Various spinning technologies are being applied in the plant-based meat industry, including by Cybercolloids (high-shear spinning) and The Netherlands Organisation for Applied Scientific Research (electrospinning). Wet spinning for meat analogues has been patented since the 1950s (Boyer 1954) but has not gained commercial traction. Spinning methods are considered bottom-up approaches to plant protein texturization because anisotropic ingredients are formed first and then assembled into an end product.
Electrospinning applies high voltage and dry spinning to biopolymer solutions pushed through a needle or spinneret, forming nano-sized fibers. Ideally, proteins should be unfolded before electrospinning while avoiding insoluble aggregate formation. Electrospinning has been explored for various food-grade proteins (Nieuwland et al. 2013), including pea (Kutzli et al. 2019a & 2019b), common bean (Aguilar-Vazquez et al. 2020), and zein (Mattice et al. 2020). Overall, spinning technology for plant proteins is viewed much the same way as 3D printing—although the desired structures form, process throughput is too low for commercial scalability. Spinning also sometimes requires large amounts of water or organic solvents. As a result, there is ample room to optimize fiber formation through spinning technology or to explore combining these methods with other, more scalable methods. (See GFI’s solution for texturization innovations to learn more.)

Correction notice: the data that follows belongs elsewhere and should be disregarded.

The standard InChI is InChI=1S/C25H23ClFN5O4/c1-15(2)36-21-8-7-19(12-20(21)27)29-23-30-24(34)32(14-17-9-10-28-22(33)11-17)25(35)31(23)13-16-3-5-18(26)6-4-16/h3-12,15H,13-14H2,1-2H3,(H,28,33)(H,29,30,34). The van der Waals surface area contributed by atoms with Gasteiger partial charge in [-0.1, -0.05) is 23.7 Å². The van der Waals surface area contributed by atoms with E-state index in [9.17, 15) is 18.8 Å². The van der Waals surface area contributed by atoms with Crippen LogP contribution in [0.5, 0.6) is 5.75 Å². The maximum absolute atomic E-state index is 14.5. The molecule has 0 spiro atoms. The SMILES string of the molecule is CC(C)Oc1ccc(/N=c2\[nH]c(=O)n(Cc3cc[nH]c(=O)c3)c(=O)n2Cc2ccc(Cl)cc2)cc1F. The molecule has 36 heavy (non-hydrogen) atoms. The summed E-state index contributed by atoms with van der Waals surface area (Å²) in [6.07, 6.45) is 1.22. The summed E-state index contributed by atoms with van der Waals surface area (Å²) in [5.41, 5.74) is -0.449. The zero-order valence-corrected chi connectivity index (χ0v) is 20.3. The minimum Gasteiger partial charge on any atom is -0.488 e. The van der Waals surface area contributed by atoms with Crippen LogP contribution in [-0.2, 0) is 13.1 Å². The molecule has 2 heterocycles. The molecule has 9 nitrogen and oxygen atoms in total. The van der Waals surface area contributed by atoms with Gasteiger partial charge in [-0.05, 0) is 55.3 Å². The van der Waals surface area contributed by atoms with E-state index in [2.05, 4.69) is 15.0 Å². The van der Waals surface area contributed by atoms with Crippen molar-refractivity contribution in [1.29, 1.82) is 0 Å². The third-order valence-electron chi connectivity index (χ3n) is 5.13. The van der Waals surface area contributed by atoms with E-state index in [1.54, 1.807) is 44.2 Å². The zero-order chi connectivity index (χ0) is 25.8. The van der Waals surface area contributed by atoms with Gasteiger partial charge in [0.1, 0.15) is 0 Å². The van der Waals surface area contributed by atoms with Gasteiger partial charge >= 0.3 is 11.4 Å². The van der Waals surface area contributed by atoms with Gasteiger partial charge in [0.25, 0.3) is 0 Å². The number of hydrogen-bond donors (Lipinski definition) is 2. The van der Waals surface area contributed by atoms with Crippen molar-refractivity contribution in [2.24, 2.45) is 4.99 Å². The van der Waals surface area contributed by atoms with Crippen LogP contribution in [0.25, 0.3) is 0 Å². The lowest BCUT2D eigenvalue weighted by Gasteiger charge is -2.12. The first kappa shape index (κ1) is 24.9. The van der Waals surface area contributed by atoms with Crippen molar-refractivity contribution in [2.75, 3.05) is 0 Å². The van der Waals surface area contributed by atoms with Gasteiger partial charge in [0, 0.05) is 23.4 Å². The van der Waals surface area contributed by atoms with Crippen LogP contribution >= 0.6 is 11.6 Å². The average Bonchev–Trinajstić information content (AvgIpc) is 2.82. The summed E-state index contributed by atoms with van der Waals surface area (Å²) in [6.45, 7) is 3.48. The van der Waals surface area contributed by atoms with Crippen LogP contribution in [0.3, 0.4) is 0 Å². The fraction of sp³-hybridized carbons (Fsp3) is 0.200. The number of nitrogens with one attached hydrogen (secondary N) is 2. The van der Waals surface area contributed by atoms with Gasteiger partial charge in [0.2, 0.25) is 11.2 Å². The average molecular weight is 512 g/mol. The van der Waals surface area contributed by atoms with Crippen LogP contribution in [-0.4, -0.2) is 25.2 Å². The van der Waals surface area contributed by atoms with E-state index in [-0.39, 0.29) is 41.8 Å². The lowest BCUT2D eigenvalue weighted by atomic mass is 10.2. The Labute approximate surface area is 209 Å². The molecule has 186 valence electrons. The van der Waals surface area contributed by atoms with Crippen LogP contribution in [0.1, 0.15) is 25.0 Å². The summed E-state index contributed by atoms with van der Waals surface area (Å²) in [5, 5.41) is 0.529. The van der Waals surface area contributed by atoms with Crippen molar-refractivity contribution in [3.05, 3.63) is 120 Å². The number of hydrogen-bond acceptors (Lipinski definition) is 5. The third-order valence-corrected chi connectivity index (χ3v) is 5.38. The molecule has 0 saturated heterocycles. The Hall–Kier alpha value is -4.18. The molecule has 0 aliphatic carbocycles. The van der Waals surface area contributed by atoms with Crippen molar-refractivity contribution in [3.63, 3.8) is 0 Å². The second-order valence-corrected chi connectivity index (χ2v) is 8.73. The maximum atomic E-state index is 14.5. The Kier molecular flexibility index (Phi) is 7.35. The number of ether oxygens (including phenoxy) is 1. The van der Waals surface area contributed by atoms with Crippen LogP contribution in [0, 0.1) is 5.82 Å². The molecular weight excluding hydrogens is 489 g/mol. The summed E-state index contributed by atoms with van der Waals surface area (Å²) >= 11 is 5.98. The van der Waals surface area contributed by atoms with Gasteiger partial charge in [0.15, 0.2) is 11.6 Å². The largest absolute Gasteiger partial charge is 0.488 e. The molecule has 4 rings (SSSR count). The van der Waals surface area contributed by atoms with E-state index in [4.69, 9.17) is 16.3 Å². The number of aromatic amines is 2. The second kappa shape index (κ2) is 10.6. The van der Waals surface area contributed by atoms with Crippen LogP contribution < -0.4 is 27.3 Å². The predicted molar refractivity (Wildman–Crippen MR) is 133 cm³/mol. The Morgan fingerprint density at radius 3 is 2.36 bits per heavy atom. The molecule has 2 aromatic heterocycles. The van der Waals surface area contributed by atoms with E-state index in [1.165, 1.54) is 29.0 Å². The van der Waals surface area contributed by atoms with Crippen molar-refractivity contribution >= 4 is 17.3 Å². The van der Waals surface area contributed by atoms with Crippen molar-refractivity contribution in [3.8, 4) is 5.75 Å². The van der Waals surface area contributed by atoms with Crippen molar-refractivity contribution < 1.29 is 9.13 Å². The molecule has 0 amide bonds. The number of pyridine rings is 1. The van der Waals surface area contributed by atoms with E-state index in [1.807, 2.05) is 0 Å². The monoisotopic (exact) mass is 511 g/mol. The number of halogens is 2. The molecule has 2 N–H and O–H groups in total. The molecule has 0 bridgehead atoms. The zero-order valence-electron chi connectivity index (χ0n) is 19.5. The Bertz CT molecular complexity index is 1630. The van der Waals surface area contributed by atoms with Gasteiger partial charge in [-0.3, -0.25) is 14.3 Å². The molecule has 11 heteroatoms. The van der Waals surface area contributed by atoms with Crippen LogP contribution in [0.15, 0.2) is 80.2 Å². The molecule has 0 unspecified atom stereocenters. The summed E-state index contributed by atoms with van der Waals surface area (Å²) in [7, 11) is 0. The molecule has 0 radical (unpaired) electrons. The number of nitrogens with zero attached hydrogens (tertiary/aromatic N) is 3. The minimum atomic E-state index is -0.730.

Biological manufacturing methods
This section distinguishes enzymatic treatments from fermentation treatments. The former implies the addition of exogenous enzymes, and the latter is defined as a process that relies on enzymes produced in situ by a microorganism.
As mentioned, transglutaminase can promote protein gelation, which affects end product texture and can be added before or after mechanical processes such as shear cell texturization (Manski, van der Goot, & Boom 2007). One study applied extrusion followed by enzymatic hydrolysis of soy protein (Ma et al. 2018). Extrusion combined with enzyme hydrolysis sharply increased the number of disulfide bonds and thus decreased thiol reactive groups. The soy protein’s water-holding capacity and solubility increased with increased extrusion temperature and hydrolysis time. Enzymes, therefore, can tune the texturization process of plant proteins to more closely recapitulate the functional attributes of conventional meat proteins.